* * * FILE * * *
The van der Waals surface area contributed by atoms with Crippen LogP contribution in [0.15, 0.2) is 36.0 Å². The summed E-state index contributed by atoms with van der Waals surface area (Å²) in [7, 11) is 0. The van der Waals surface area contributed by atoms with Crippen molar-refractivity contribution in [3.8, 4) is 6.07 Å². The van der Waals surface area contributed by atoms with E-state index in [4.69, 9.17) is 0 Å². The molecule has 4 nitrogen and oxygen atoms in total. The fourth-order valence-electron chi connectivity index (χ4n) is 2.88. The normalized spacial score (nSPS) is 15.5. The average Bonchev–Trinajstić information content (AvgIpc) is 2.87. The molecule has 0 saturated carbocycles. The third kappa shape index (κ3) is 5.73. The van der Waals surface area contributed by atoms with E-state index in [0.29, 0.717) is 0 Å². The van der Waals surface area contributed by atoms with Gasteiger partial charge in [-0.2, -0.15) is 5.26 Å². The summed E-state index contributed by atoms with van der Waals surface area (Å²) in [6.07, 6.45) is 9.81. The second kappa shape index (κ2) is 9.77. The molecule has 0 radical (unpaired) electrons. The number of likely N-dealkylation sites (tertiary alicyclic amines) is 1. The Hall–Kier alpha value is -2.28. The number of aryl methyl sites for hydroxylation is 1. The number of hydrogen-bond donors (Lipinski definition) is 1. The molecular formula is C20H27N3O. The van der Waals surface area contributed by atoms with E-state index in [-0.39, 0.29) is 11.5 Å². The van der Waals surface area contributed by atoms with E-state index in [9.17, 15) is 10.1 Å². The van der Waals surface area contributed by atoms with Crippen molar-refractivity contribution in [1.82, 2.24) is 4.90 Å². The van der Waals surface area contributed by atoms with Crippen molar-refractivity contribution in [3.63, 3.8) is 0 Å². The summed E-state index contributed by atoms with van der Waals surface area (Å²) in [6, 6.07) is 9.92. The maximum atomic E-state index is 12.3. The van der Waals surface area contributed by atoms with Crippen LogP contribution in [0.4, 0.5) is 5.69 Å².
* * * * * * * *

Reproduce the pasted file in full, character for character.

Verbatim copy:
The van der Waals surface area contributed by atoms with Crippen LogP contribution in [0.15, 0.2) is 36.0 Å². The summed E-state index contributed by atoms with van der Waals surface area (Å²) in [7, 11) is 0. The van der Waals surface area contributed by atoms with Crippen molar-refractivity contribution in [3.8, 4) is 6.07 Å². The van der Waals surface area contributed by atoms with E-state index in [4.69, 9.17) is 0 Å². The molecule has 4 nitrogen and oxygen atoms in total. The fourth-order valence-electron chi connectivity index (χ4n) is 2.88. The normalized spacial score (nSPS) is 15.5. The average Bonchev–Trinajstić information content (AvgIpc) is 2.87. The molecule has 0 saturated carbocycles. The third kappa shape index (κ3) is 5.73. The van der Waals surface area contributed by atoms with E-state index in [0.29, 0.717) is 0 Å². The van der Waals surface area contributed by atoms with Gasteiger partial charge in [-0.2, -0.15) is 5.26 Å². The summed E-state index contributed by atoms with van der Waals surface area (Å²) in [6.07, 6.45) is 9.81. The second kappa shape index (κ2) is 9.77. The molecule has 0 radical (unpaired) electrons. The number of likely N-dealkylation sites (tertiary alicyclic amines) is 1. The Hall–Kier alpha value is -2.28. The number of aryl methyl sites for hydroxylation is 1. The number of hydrogen-bond donors (Lipinski definition) is 1. The molecular formula is C20H27N3O. The van der Waals surface area contributed by atoms with E-state index in [-0.39, 0.29) is 11.5 Å². The van der Waals surface area contributed by atoms with E-state index in [9.17, 15) is 10.1 Å². The van der Waals surface area contributed by atoms with Crippen molar-refractivity contribution in [1.82, 2.24) is 4.90 Å². The van der Waals surface area contributed by atoms with Crippen molar-refractivity contribution in [3.63, 3.8) is 0 Å². The summed E-state index contributed by atoms with van der Waals surface area (Å²) in [6, 6.07) is 9.92. The maximum atomic E-state index is 12.3. The van der Waals surface area contributed by atoms with Crippen LogP contribution in [0.4, 0.5) is 5.69 Å².